Remember that in most cases, this must be at least 2” and not more than 9”.
To measure the exterior of your shower curb, measure the distance from your bathroom floor to the top of the shower curb.
This is not the measurement that you’ll use to determine if your shower curb meets building code requirements, but it can help you choose materials and more.
For instance, if the shower curb is 1-½” high at the external measurement, you’ll know what you need to repair or replace it. Alternatively, you can use this measurement to plan shower door installation and more.
How to DIY Your Shower Curb
Installing your shower curb is simple, but it takes some construction expertise to complete. You can’t just put any material across the front of your shower and call it a curb: materials must be sturdy, waterproof, and sealed.
Sunrise Specialty goes into great detail about how to plan your shower curb. Essentially, you have to get your measurements correct, line the area under your shower, and make sure that the shower liner never gets punctured. This is the last line of defense between the water in your shower and the wood beneath.
Once you have the liner in place, you’ll need to cover it with metal lath. This is a type of metal mesh that helps protect the liner and shape the curb. Make sure not to puncture the liner and keep your hands away from the sharp edges of the lath.
Once the lath is shaped and in place, you will mortar around the lath to provide a surface for the tile and other finishing materials. After the mortar hardens, you can finish the curb off with tile and waterproofing.
Make sure that you are using the right tools and understand the materials that you’re working with.
Curbless Shower Designs
For accessibility reasons, you may need a curbless shower. If this is the case, make sure to contact the local building authorities to find out what you can do. Make sure that your bathroom floor is lined and waterproofed properly to avoid damage.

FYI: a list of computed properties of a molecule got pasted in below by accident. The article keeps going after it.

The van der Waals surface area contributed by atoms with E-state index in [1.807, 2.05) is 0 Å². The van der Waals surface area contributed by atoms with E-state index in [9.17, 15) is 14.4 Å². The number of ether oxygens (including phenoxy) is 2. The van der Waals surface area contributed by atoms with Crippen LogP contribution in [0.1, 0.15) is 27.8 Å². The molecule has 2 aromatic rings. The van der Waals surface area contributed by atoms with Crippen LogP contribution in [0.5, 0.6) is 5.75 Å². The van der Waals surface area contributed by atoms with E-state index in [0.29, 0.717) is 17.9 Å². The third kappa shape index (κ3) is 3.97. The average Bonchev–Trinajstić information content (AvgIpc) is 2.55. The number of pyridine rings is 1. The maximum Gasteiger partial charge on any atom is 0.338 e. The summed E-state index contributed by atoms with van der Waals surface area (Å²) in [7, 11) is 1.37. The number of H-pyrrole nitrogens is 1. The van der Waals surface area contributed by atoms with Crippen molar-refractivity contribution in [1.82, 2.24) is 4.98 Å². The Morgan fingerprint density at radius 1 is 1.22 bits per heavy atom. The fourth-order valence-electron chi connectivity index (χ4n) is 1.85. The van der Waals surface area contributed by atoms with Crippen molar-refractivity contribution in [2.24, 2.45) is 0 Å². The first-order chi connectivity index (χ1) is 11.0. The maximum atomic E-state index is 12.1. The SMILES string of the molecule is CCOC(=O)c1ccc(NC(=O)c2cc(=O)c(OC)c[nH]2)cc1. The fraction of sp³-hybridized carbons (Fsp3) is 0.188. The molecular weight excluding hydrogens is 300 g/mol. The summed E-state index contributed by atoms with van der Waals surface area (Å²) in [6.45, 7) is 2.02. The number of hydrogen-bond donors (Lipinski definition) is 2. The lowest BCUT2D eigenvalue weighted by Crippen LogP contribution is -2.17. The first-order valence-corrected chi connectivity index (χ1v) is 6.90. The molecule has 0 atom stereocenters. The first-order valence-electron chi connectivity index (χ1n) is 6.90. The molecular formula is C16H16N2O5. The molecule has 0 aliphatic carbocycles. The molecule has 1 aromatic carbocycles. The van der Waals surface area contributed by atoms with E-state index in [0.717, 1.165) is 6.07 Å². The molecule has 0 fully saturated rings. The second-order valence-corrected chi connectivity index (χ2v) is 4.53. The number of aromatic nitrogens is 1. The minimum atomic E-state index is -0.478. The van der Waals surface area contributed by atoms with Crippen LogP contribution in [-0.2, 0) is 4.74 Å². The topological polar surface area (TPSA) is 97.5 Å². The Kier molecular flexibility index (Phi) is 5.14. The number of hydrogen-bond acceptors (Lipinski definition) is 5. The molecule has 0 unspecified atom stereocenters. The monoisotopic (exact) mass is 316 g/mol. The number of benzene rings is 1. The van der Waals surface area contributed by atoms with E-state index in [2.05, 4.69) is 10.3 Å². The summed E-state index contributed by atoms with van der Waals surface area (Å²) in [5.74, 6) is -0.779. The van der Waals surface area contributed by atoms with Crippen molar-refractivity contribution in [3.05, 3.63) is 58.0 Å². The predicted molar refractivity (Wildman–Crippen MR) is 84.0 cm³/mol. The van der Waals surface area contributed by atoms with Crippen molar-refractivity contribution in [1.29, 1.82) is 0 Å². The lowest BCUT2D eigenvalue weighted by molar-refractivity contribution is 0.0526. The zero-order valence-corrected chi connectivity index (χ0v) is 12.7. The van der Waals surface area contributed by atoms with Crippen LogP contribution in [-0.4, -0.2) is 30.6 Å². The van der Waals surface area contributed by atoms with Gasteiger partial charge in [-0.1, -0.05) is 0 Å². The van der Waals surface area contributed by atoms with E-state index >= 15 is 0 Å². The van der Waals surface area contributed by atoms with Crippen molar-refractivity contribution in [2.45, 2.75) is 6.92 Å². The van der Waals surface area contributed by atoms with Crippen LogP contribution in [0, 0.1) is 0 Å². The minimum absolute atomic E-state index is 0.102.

With a large enough shower, you may be able to create a slope large enough to eliminate the need for a shower curb. This requires careful planning and should only be attempted after contacting your local building authorities.
US Building Code Restrictions
It’s important to note that each state, county, and even municipal district may have different building restrictions. If you are building a shower for a rental property or a remodel on a house you plan to sell, you have to make sure to adhere to the restrictions in your area.
Most states have a flat standard: the shower curb must be at least 2” high when measured from the drain and less than 9” high in total. Section 411.6 of the ICC (International Code Council) lays this rule down, though other laws may extend how high a curb must be.
Make sure that you know the regulations in your state and local area so that your builds always pass the code inspection if one is required.
While shower curbs may seem unnecessary to some, they are very important for the long-term health of your bathroom floors. Additionally, most building codes require shower curbs of a certain height to be installed on standalone shower stalls.
Keep these requirements in mind when you’re building or renovating your bathrooms to avoid fines and building code violations.
As a homeowner, I am constantly experimenting with making the structure of my house more energy-efficient, eliminating pests, and taking on DIY home improvement projects. Over the past two decades, my family has rehabbed houses and contracted new home builds and I’ve learned a lot along the way. I share my hard-learned lessons so that you can save time and money by not repeating my mistakes.